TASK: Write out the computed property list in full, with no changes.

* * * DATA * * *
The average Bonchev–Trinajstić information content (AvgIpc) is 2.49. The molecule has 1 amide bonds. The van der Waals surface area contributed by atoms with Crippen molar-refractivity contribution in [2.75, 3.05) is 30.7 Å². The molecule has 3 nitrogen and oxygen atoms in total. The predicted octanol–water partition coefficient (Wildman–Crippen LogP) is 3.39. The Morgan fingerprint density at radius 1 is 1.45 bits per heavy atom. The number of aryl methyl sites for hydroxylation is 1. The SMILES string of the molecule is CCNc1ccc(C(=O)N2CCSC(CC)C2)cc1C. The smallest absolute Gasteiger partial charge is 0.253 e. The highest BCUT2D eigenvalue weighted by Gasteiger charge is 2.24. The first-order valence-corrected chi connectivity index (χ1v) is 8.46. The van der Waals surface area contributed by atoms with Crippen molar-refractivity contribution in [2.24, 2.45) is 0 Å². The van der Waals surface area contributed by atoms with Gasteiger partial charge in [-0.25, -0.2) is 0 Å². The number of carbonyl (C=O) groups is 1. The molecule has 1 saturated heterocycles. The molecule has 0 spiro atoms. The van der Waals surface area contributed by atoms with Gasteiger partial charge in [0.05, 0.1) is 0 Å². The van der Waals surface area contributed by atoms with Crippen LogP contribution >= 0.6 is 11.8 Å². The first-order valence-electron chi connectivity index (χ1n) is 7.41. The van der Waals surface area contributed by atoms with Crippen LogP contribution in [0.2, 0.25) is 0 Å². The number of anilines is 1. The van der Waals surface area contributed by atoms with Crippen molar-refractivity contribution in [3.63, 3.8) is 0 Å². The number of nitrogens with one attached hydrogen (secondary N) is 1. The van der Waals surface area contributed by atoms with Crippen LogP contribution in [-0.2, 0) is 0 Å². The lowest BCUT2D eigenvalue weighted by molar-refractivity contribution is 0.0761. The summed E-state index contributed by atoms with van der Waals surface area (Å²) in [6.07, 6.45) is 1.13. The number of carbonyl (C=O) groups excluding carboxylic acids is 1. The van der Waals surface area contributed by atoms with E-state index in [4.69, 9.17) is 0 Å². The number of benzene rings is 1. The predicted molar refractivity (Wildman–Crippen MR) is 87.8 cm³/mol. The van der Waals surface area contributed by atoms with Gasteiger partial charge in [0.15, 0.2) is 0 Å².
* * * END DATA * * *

The average Bonchev–Trinajstić information content (AvgIpc) is 2.49. The molecule has 1 amide bonds. The van der Waals surface area contributed by atoms with Crippen molar-refractivity contribution in [2.75, 3.05) is 30.7 Å². The molecule has 3 nitrogen and oxygen atoms in total. The predicted octanol–water partition coefficient (Wildman–Crippen LogP) is 3.39. The Morgan fingerprint density at radius 1 is 1.45 bits per heavy atom. The number of aryl methyl sites for hydroxylation is 1. The SMILES string of the molecule is CCNc1ccc(C(=O)N2CCSC(CC)C2)cc1C. The smallest absolute Gasteiger partial charge is 0.253 e. The highest BCUT2D eigenvalue weighted by Gasteiger charge is 2.24. The first-order valence-corrected chi connectivity index (χ1v) is 8.46. The van der Waals surface area contributed by atoms with Crippen molar-refractivity contribution in [2.24, 2.45) is 0 Å². The van der Waals surface area contributed by atoms with Gasteiger partial charge in [-0.25, -0.2) is 0 Å². The number of carbonyl (C=O) groups is 1. The molecule has 1 saturated heterocycles. The molecule has 0 spiro atoms. The van der Waals surface area contributed by atoms with Gasteiger partial charge in [0.05, 0.1) is 0 Å². The van der Waals surface area contributed by atoms with Crippen LogP contribution >= 0.6 is 11.8 Å². The first-order valence-electron chi connectivity index (χ1n) is 7.41. The van der Waals surface area contributed by atoms with Crippen LogP contribution in [0.2, 0.25) is 0 Å². The number of anilines is 1. The van der Waals surface area contributed by atoms with Crippen molar-refractivity contribution in [3.63, 3.8) is 0 Å². The number of nitrogens with one attached hydrogen (secondary N) is 1. The van der Waals surface area contributed by atoms with Crippen LogP contribution in [-0.2, 0) is 0 Å². The lowest BCUT2D eigenvalue weighted by molar-refractivity contribution is 0.0761. The summed E-state index contributed by atoms with van der Waals surface area (Å²) in [6.07, 6.45) is 1.13. The number of carbonyl (C=O) groups excluding carboxylic acids is 1. The van der Waals surface area contributed by atoms with E-state index in [4.69, 9.17) is 0 Å². The number of benzene rings is 1. The predicted molar refractivity (Wildman–Crippen MR) is 87.8 cm³/mol. The van der Waals surface area contributed by atoms with Gasteiger partial charge in [0.15, 0.2) is 0 Å².